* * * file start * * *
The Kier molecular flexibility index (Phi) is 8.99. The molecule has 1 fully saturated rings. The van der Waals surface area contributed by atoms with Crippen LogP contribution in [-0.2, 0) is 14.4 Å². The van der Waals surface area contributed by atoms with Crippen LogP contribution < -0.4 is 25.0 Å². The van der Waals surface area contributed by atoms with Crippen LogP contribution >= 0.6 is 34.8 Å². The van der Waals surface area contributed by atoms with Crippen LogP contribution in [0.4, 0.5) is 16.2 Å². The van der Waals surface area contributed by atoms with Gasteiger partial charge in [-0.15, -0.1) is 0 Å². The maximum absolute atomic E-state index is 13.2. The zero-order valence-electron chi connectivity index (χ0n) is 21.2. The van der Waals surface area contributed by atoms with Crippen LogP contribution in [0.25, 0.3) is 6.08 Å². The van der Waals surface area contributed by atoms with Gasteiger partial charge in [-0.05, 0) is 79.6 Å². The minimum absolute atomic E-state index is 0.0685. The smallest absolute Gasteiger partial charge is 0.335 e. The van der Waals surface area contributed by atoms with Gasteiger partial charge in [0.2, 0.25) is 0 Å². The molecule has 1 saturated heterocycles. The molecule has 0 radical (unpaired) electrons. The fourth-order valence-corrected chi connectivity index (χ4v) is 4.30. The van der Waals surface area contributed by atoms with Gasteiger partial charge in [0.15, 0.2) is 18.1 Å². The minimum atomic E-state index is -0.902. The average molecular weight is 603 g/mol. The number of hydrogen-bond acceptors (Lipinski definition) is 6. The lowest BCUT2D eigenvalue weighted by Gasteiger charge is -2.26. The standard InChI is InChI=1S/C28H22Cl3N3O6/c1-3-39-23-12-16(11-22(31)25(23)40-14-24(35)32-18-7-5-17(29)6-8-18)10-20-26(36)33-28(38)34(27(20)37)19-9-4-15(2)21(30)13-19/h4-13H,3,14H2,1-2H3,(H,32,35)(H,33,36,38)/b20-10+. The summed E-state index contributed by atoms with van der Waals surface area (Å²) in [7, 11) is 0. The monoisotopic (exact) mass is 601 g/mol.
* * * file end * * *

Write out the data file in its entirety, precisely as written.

The Kier molecular flexibility index (Phi) is 8.99. The molecule has 1 fully saturated rings. The van der Waals surface area contributed by atoms with Crippen LogP contribution in [-0.2, 0) is 14.4 Å². The van der Waals surface area contributed by atoms with Crippen LogP contribution < -0.4 is 25.0 Å². The van der Waals surface area contributed by atoms with Crippen LogP contribution >= 0.6 is 34.8 Å². The van der Waals surface area contributed by atoms with Crippen LogP contribution in [0.4, 0.5) is 16.2 Å². The van der Waals surface area contributed by atoms with Gasteiger partial charge in [-0.15, -0.1) is 0 Å². The maximum absolute atomic E-state index is 13.2. The zero-order valence-electron chi connectivity index (χ0n) is 21.2. The van der Waals surface area contributed by atoms with Crippen LogP contribution in [0.25, 0.3) is 6.08 Å². The van der Waals surface area contributed by atoms with Gasteiger partial charge in [-0.05, 0) is 79.6 Å². The minimum absolute atomic E-state index is 0.0685. The smallest absolute Gasteiger partial charge is 0.335 e. The van der Waals surface area contributed by atoms with Gasteiger partial charge in [0.2, 0.25) is 0 Å². The molecule has 1 saturated heterocycles. The molecule has 0 radical (unpaired) electrons. The fourth-order valence-corrected chi connectivity index (χ4v) is 4.30. The van der Waals surface area contributed by atoms with Gasteiger partial charge in [0.15, 0.2) is 18.1 Å². The minimum atomic E-state index is -0.902. The average molecular weight is 603 g/mol. The number of hydrogen-bond acceptors (Lipinski definition) is 6. The lowest BCUT2D eigenvalue weighted by Gasteiger charge is -2.26. The standard InChI is InChI=1S/C28H22Cl3N3O6/c1-3-39-23-12-16(11-22(31)25(23)40-14-24(35)32-18-7-5-17(29)6-8-18)10-20-26(36)33-28(38)34(27(20)37)19-9-4-15(2)21(30)13-19/h4-13H,3,14H2,1-2H3,(H,32,35)(H,33,36,38)/b20-10+. The summed E-state index contributed by atoms with van der Waals surface area (Å²) in [7, 11) is 0. The monoisotopic (exact) mass is 601 g/mol.